I felt welcomed the first time I entered class.«

 

I feel my CRJ 140 instructor wants me to succeed."

 

In the first four weeks of the course, I received prompt written or oral feedback from the instructor on my performance."

 

My academic advisor clearly explained how completing CRJ 140 meets an academic requirement for my degree."

" I understand the course syllabus. "

 

I feel comfortable asking my instructor for help."

 

In the first four weeks of the course, I discussed a topic related to the course with my instructor "

 

I attended summer orientation."

 

I attended transfer orientation."

 

I enrolled in a college preparation-transitions course."

 

Social Integration

 

I am an athlete"

I am a member of a fraternity/sorority"

 

*

In first four weeks, how often did you use email, social media or phone to communicate with a classmate about coursework ? h

 

Indicate how much time per week you spend relaxing and socializing (e.g. time with friends, watching TV, playing video games ) b

 

Indicate how much time per week you spend participating in co-curricular activities (e.g, student organizations, campus activities) *

 

" D ichotom ous m easure ''L ikert scale m easure

 

See Table 3 for descriptive statistics on each index.

 

Results of Descriptive Analysis of Predictors

 

 

n

X

Range

SD

Academic preparedness

298

8.51

5-11

1.35

Perception of institutional

295

9.11

2-14

1.78

commitment

 

 

 

 

Social integration

295

12.57

6-24

3.21

42.1 Educational E3esearch Quarterly 53

 

For a breakdown of student grades, see Table 4.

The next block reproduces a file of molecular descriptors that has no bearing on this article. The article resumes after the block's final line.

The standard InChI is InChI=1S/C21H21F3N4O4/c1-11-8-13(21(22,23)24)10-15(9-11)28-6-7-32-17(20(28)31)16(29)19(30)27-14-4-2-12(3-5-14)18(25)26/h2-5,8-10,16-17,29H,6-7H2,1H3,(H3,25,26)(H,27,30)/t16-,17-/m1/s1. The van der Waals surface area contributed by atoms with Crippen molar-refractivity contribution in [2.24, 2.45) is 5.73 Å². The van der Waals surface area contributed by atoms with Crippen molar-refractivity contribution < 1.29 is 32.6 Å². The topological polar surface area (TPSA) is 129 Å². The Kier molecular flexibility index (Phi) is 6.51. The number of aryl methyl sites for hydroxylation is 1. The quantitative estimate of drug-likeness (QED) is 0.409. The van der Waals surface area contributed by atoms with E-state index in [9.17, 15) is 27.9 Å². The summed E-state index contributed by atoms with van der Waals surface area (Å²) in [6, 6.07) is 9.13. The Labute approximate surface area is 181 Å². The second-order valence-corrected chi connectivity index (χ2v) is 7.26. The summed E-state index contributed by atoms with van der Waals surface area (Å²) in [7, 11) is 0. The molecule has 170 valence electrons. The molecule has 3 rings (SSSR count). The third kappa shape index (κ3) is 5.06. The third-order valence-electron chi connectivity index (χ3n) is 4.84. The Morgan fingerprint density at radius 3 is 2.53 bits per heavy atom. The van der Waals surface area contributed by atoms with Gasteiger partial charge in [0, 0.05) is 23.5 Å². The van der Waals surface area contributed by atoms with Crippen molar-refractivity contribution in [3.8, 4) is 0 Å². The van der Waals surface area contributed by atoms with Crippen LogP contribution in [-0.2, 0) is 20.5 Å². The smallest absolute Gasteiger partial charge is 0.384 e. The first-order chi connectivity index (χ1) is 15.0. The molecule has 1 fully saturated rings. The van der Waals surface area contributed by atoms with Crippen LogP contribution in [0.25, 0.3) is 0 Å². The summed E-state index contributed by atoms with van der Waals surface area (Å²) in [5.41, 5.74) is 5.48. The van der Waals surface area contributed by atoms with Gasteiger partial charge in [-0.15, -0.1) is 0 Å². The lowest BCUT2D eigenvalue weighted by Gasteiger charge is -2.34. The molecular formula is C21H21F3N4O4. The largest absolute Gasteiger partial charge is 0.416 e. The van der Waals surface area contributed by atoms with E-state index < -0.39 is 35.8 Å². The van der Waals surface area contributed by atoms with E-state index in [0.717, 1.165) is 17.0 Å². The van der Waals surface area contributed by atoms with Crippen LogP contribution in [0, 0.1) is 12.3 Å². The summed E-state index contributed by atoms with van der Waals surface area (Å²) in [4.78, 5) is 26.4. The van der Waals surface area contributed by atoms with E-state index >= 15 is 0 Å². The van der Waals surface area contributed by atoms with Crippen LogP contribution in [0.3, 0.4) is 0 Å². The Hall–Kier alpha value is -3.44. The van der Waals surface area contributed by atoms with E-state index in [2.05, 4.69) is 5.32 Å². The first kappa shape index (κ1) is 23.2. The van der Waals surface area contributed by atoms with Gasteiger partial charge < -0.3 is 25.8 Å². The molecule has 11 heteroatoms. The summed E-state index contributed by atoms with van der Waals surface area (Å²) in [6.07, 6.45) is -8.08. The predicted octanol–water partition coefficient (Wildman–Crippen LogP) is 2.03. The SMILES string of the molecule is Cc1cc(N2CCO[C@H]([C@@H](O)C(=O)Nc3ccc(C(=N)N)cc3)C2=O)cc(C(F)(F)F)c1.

Final Grade D istribution from the Course Surveyed

 

Final grade

A

B

C

D

EW

Total

 

88

88

68

15

41

300

 

Results

 

The test of parallel lines indicated that the slope coefficients were the same across response categories (x - 4.014, df - 3 ,p The overall model was statistically significant (p =

 

.001, =  17.589, df= 3, n - 289; Nagelkerke pseudo R2 =


 

. 062 ).


54 Educational Research Quarterly September 2018

 

Individually, however, only one index, academic preparedness, was statistically significant (p < .001); student perception of institutional commitment (p = .226) and social integration (p For details, see Table 5.

 

 

Results of Ordinal Logistic Regression Analysis"


 

Predictors  o f  course

Estim ate

grade

 

Academ ic

.335

preparedness

 

Perception

.073

com m itm ent

 

Social integration

-.031

 

x 2 — 17.589, overall p = .001.


Std. error Wald x 2 P

 

.081 17 . 020 * <.001

 

.060 1.465 .226

 

.034 .869 .351

 

♦Significant with a = .01.